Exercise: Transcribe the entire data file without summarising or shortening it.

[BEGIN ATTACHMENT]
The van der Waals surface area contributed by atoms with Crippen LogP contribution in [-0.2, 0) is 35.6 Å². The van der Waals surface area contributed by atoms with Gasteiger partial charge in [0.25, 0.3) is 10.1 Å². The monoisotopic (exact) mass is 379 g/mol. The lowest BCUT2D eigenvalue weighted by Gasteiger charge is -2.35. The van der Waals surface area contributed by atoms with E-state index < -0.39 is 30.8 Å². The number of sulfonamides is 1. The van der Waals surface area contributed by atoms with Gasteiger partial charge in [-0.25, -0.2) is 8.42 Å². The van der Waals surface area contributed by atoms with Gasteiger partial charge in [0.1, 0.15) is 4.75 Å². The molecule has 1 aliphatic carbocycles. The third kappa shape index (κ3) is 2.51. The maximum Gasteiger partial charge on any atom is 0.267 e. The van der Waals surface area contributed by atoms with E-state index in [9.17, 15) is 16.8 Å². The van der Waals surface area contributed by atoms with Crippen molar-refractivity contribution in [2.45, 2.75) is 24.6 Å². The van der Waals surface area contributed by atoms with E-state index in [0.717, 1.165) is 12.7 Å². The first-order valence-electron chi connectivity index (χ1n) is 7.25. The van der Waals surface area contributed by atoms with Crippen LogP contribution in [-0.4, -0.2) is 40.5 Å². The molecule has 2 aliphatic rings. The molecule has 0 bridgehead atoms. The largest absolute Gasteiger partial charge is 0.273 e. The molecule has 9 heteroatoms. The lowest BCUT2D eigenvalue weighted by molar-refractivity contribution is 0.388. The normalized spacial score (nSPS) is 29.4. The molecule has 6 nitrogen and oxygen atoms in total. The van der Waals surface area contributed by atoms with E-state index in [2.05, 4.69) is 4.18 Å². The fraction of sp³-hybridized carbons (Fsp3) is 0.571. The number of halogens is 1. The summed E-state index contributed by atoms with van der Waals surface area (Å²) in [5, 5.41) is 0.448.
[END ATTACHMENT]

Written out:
The van der Waals surface area contributed by atoms with Crippen LogP contribution in [-0.2, 0) is 35.6 Å². The van der Waals surface area contributed by atoms with Gasteiger partial charge in [0.25, 0.3) is 10.1 Å². The monoisotopic (exact) mass is 379 g/mol. The lowest BCUT2D eigenvalue weighted by Gasteiger charge is -2.35. The van der Waals surface area contributed by atoms with E-state index < -0.39 is 30.8 Å². The number of sulfonamides is 1. The van der Waals surface area contributed by atoms with Gasteiger partial charge in [-0.25, -0.2) is 8.42 Å². The van der Waals surface area contributed by atoms with Gasteiger partial charge in [0.1, 0.15) is 4.75 Å². The molecule has 1 aliphatic carbocycles. The third kappa shape index (κ3) is 2.51. The maximum Gasteiger partial charge on any atom is 0.267 e. The van der Waals surface area contributed by atoms with E-state index in [9.17, 15) is 16.8 Å². The van der Waals surface area contributed by atoms with Crippen molar-refractivity contribution in [2.45, 2.75) is 24.6 Å². The van der Waals surface area contributed by atoms with E-state index in [0.717, 1.165) is 12.7 Å². The first-order valence-electron chi connectivity index (χ1n) is 7.25. The van der Waals surface area contributed by atoms with Crippen LogP contribution in [-0.4, -0.2) is 40.5 Å². The molecule has 2 aliphatic rings. The molecule has 0 bridgehead atoms. The largest absolute Gasteiger partial charge is 0.273 e. The molecule has 9 heteroatoms. The lowest BCUT2D eigenvalue weighted by molar-refractivity contribution is 0.388. The normalized spacial score (nSPS) is 29.4. The molecule has 6 nitrogen and oxygen atoms in total. The van der Waals surface area contributed by atoms with E-state index in [2.05, 4.69) is 4.18 Å². The fraction of sp³-hybridized carbons (Fsp3) is 0.571. The number of halogens is 1. The summed E-state index contributed by atoms with van der Waals surface area (Å²) in [5, 5.41) is 0.448.